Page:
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Greg Anderson and the College World Series star

Jun 22, 2011, 2:30 PM EDT

Greg Anderson AP

A good read over at The Post Game today. Steve Henson, who has been following the BALCO/steroids beat for years, reports on the relationship between University of California second baseman Tony Renda and Greg Anderson.  Yes, that Greg Anderson. Along the way Henson paints a picture of what the never ending BALCO prosecution has done to Anderson’s life, career and his relationship with his son.

Greg Anderson did some stuff he shouldn’t have done. And he has served more time for it than anyone who has done the same thing ever would have.  One would think that, at some point, he could just be left alone to get his life back on track.

  1. dohpey28 - Jun 22, 2011 at 2:39 PM

    All he had to do was testify and tell the truth about Bonds, if he had it would all have been over. Sorry, don’t feel bad for the man at all.

    • Ralph - Jun 22, 2011 at 3:01 PM

      Not disagreeing with you, but there’s also another side to this….loyalty. There’s something to be said for being willing to fall on the sword and remain loyal to your friends, no matter what the consequences are. I’m not saying that I agree with the choices that Greg Anderson has made in his life, but I respect him as a man for remaining loyal and keeping his mouth shut.

      • bigxrob - Jun 22, 2011 at 3:47 PM

        So what would you do if you saw your friend murder someone Ralph?

      • Ralph - Jun 22, 2011 at 4:01 PM

        bigxrob, way to go straight for the straw man. Neither Greg Anderson nor Barry Bonds murdered anyone, nor did they do anything remotely close to that. I understand that some people get VERY worked up about steroids, but the issue at hand comes just a bit shy of murder.

      • bigxrob - Jun 22, 2011 at 4:07 PM

        This is what you said:

        There’s something to be said for being willing to fall on the sword and remain loyal to your friends, no matter what the consequences are.

        There is no stipulation here as to what exactly you are being loyal for.

      • bigxrob - Jun 22, 2011 at 4:10 PM

        You are making a blanket staement about loyalty.

        (And yes, I went for the easy example, it’s late in the work day.)

      • paperlions - Jun 22, 2011 at 4:32 PM

        …but loyalty is a double edged sword, isn’t it? Where is Bond’s loyalty to Anderson? He could have just told the truth to begin with instead of requiring his friend to go to jail to cover up his lies, but he didn’t, did he? Indeed, Bonds could have told the truth at any point during the past several years to end any ordeal related to the trial that affected Anderson, but he didn’t. That loyalty may manifest as a sizable financial gain for Anderson, but Bond’s loyalty doesn’t appear to have done much for Anderson to this point…has it?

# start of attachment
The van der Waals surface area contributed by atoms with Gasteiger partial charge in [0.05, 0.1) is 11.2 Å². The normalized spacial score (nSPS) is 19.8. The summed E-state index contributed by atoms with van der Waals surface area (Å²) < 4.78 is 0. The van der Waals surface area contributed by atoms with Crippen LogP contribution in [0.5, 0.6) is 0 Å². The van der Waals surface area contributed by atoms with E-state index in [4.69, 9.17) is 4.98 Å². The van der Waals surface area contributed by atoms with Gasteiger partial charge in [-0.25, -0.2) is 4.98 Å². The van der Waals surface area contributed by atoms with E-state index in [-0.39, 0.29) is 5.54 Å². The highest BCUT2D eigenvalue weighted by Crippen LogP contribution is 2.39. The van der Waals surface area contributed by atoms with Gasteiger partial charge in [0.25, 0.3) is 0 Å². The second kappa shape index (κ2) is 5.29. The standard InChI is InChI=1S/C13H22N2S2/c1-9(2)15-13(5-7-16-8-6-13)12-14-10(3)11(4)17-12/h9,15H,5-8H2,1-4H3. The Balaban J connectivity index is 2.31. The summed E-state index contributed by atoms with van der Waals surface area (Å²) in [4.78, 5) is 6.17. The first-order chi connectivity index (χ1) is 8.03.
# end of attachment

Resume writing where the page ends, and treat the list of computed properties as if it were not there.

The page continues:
• clydeserra - Jun 22, 2011 at 8:14 PM

        My guess is that Bonds was covering something for Anderson. And got caught up in it. Anderson is returning the favor.

  2. agelardi - Jun 22, 2011 at 3:07 PM

    Bonds better suppport this man AND his entire family for the rest of their lives.

  3. SmackSaw - Jun 22, 2011 at 7:14 PM

    Baseball (and the WWE for that matter) was much more fun when everyone was ‘roided up.

  4. cur68 - Jun 22, 2011 at 7:33 PM

    Man, this just won’t go away will it? I do not see what chasing down Greg Anderson & Barry Bonds has to do with any kind of justice any more. It’s just a witch-hunt now.

    And for what? To get Anderson & Bonds? WTF did they do that was so egregious? So a bunch of desperate athletes got bigger and stronger and maybe hit some baseballs or ran faster. Meh. Get back to me when someone dies from the stuff Anderson did, kay? Hell, I’ve screwed up and people have died because of it. Most people in healthcare can tell stories like that. Anderson screwed up and NO ONE’S DEAD. No one’s poorer, on the street, living a desperate life or hooked on dangerous chemicals. The whole thing, including banning Anderson from coaching, is little more than moralistic posturing so some people with shameful little secrets can go around saying “I’m better than THAT guy”, like that absolves them of anything.

  5. metalhead65 - Jun 22, 2011 at 8:06 PM

    as dohpey28 said all he had to do was tell the truth when asked and none of his “suffering” would have happened to him. it is not like he volunteered to testify against bonds, he was under subpena so if he did not want the consequences of refusing to tell what he knew he should have co-operated. loyalty is one thing but taking the fall and expecting people to feel sorry for you because of it? I will leave that to tree huggers like kurt cause I do not have any for him. what he did was not a mistake as he knew what he was doing and of the consequences and chose to do it anyway. he may have served time but he does not regret what he did so why should I or anybody else feel sorry for him?

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